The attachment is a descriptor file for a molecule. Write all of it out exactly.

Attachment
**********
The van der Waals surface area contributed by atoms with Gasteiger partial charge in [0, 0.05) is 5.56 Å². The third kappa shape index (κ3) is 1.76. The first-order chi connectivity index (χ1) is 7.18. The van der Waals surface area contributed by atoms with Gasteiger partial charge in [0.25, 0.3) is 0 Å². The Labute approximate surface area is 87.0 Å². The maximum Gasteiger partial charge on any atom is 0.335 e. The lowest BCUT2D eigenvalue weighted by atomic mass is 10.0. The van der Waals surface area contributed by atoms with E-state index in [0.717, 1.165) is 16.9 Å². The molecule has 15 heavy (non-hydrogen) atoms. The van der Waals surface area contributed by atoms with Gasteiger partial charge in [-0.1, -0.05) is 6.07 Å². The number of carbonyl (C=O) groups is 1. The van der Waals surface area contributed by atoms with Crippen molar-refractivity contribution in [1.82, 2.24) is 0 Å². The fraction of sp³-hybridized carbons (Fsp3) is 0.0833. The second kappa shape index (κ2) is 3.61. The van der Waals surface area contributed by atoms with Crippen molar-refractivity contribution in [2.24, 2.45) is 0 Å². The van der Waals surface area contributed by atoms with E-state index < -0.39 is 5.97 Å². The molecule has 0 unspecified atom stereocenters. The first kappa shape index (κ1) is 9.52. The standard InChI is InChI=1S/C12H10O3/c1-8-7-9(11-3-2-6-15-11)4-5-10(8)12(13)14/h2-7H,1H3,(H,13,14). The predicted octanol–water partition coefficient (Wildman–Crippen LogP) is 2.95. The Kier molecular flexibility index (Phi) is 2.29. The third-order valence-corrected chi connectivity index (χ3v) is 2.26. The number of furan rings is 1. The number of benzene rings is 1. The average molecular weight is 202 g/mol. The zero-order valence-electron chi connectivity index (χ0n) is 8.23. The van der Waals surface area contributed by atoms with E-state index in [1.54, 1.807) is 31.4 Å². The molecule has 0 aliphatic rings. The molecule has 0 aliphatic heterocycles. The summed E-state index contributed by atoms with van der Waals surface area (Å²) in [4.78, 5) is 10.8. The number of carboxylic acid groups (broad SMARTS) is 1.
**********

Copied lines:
The van der Waals surface area contributed by atoms with Gasteiger partial charge in [0, 0.05) is 5.56 Å². The third kappa shape index (κ3) is 1.76. The first-order chi connectivity index (χ1) is 7.18. The van der Waals surface area contributed by atoms with Gasteiger partial charge in [0.25, 0.3) is 0 Å². The Labute approximate surface area is 87.0 Å². The maximum Gasteiger partial charge on any atom is 0.335 e. The lowest BCUT2D eigenvalue weighted by atomic mass is 10.0. The van der Waals surface area contributed by atoms with E-state index in [0.717, 1.165) is 16.9 Å². The molecule has 15 heavy (non-hydrogen) atoms. The van der Waals surface area contributed by atoms with Gasteiger partial charge in [-0.1, -0.05) is 6.07 Å². The number of carbonyl (C=O) groups is 1. The van der Waals surface area contributed by atoms with Crippen molar-refractivity contribution in [1.82, 2.24) is 0 Å². The fraction of sp³-hybridized carbons (Fsp3) is 0.0833. The second kappa shape index (κ2) is 3.61. The van der Waals surface area contributed by atoms with Crippen molar-refractivity contribution in [2.24, 2.45) is 0 Å². The van der Waals surface area contributed by atoms with E-state index < -0.39 is 5.97 Å². The molecule has 0 unspecified atom stereocenters. The first kappa shape index (κ1) is 9.52. The standard InChI is InChI=1S/C12H10O3/c1-8-7-9(11-3-2-6-15-11)4-5-10(8)12(13)14/h2-7H,1H3,(H,13,14). The predicted octanol–water partition coefficient (Wildman–Crippen LogP) is 2.95. The Kier molecular flexibility index (Phi) is 2.29. The third-order valence-corrected chi connectivity index (χ3v) is 2.26. The number of furan rings is 1. The number of benzene rings is 1. The average molecular weight is 202 g/mol. The zero-order valence-electron chi connectivity index (χ0n) is 8.23. The van der Waals surface area contributed by atoms with E-state index in [1.54, 1.807) is 31.4 Å². The molecule has 0 aliphatic rings. The molecule has 0 aliphatic heterocycles. The summed E-state index contributed by atoms with van der Waals surface area (Å²) in [4.78, 5) is 10.8. The number of carboxylic acid groups (broad SMARTS) is 1.